'get your hand out of my drawers'
Charles Wood's script showcases the futility of relationships in such an extreme situation, a sort of post-apocalypse keeping up of appearances. The bomb may have dropped but there's no excuse for loitering. All the main characters are attempting simply to "get through" and take comfort in the small things and in each other. The majority of them are alienated, psychically, physically, and sexually except for Penelope, played by Rita Tushingham, and her boyfriend Allan (Richard Warwick) both of whom represent the hope of a next generation. The film is a series of overlapping situations with the barest of plot focusing on Mum, Dad (the wonderful Arthur Lowe), Penelope and Allan leaving the safety of their Underground Circle Line train, powered by electricity generated by one man on a bicycle, and going in search of help to deliver Penelope's child, now due after a 17 month pregnancy.

In the process, we meet the aforementioned representatives of British institutions and observe Lord Fortnum, a dazzlingly brilliant Ralph Richardson, declare that he is mutating into the said bed sitting room of the title. Richardson does become a portentous voiced rented accommodation (sounding very similar to his portrayal of God in The Time Bandits) and Penelope is married off to a local GP, played with easy eccentricity by Michael Hordern. Mum, the film's most appealing character, in a beautifully delivered performance by the sweet Mona Washbourne, is declared dead by Feldman's Nurse Arthur and promptly transmogrifies into a cupboard, declaring 'get your hand out of my drawers' as Michael Hordern attempts to climb inside her.

...forensic examination of the British way of life
It isn't full of belly laughs but if you liked the absurdist humour of The Goons or Milligan's later Q series then this will probably appeal. One moment that did have me laughing out loud is when Mum crashes through the ceiling of a bomb shelter and meets Harry Secombe who takes an instant shine to her because she's willing to sexually satisfy him by hurling bits of crockery and other objects at him in a mock domestic argument. Better still is the look of the film and Assheton Gorton's fantastic production design provides bizarre and surreal vistas - a massive mound of broken crockery, the dome of St. Paul's peeping out of the ground, the fused glass of Nurse Arthur's make shift hospital, the one man electricity generator cycling in a field of old light bulbs, HRH Ethel Shroake on horseback underneath an arch way of disused kitchen appliance doors.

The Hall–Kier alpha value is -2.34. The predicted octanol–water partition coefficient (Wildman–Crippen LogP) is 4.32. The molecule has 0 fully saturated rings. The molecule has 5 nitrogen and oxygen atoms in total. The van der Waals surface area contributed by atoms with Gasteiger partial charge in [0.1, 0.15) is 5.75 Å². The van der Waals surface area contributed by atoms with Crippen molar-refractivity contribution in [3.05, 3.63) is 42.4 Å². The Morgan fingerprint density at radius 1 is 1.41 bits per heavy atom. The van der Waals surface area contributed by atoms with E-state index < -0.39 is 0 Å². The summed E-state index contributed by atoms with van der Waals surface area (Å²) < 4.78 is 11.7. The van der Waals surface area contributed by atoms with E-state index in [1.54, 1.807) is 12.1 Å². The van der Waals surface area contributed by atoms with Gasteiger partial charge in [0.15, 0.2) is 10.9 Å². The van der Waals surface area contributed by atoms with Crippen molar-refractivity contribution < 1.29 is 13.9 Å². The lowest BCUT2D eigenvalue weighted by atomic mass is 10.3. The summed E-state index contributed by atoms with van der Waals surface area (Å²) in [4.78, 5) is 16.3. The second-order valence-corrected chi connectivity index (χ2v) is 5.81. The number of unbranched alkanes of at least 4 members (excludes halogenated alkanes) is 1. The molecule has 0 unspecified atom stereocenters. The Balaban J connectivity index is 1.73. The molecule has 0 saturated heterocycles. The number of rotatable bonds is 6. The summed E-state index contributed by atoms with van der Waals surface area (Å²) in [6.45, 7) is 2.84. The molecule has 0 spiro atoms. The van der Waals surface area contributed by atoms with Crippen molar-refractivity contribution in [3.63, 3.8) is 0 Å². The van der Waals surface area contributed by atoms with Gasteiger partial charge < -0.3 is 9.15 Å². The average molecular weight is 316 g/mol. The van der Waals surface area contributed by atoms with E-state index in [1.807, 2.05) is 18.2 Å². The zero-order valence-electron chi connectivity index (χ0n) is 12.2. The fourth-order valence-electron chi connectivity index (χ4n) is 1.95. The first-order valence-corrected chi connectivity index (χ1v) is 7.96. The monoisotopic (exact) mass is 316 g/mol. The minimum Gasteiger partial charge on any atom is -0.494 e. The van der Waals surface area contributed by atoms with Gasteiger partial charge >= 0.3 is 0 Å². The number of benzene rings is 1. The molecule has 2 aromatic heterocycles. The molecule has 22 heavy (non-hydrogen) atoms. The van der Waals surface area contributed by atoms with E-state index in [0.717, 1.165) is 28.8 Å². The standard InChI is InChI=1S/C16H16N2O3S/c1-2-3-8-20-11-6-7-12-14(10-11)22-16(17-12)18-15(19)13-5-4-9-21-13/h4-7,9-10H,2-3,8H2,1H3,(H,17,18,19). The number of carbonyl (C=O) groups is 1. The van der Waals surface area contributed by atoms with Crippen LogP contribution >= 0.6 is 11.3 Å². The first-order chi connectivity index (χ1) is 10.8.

Its forensic examination of the British way of life and the nonsensical etiquette that dominates it mark it out as a predecessor to the equally subversive Brazil(1985). It's a curiosity and for a film released at the end of the 1960s it schizophrenically looks backwards to the death throes of Empire in the 1950s and forward to a utopian future. However, it posits a utopian fantasy with a twinkle in its eye, suggesting that it's just a dream and that the heady optimism of the 1960s was already being replaced with the come down of the 1970s. It's still a strangely uplifting moment though when Peter Cook waxes lyrical about the future, Penelope and Allan produce a normal child and adopt Dudley Moore, who has mutated into a dog.

The BFI present the film in a very clean 1080p HD transfer and it's great to see it looking this good. The sound is lossless mono but the big problem here is that it is far too low with the mix being generous to Ken Thorne's brassy score and crippling the quiet dialogue. You really have to crank up the volume to listen to this properly. Bernard Braden's uncompleted series Now And Then, from which all the unedited rushes were donated to the BFI, provides three interesting interviews, one each with Lester, Milligan and Cooke. You also get a full colour booklet containing essays, reviews and plenty of colour images. Overall an excellent package to start off what will hopefully be a fascinating range of oddball British films.

Stills courtesy of Channel 4 and screencaps courtesy of DVD Beaver.

The Bed Sitting Room (BFI Blu-Ray Flipside Collecton - Region B Locked - 1 Disc - Cert 12 - BFIB 1019 - Released 25th May 2009)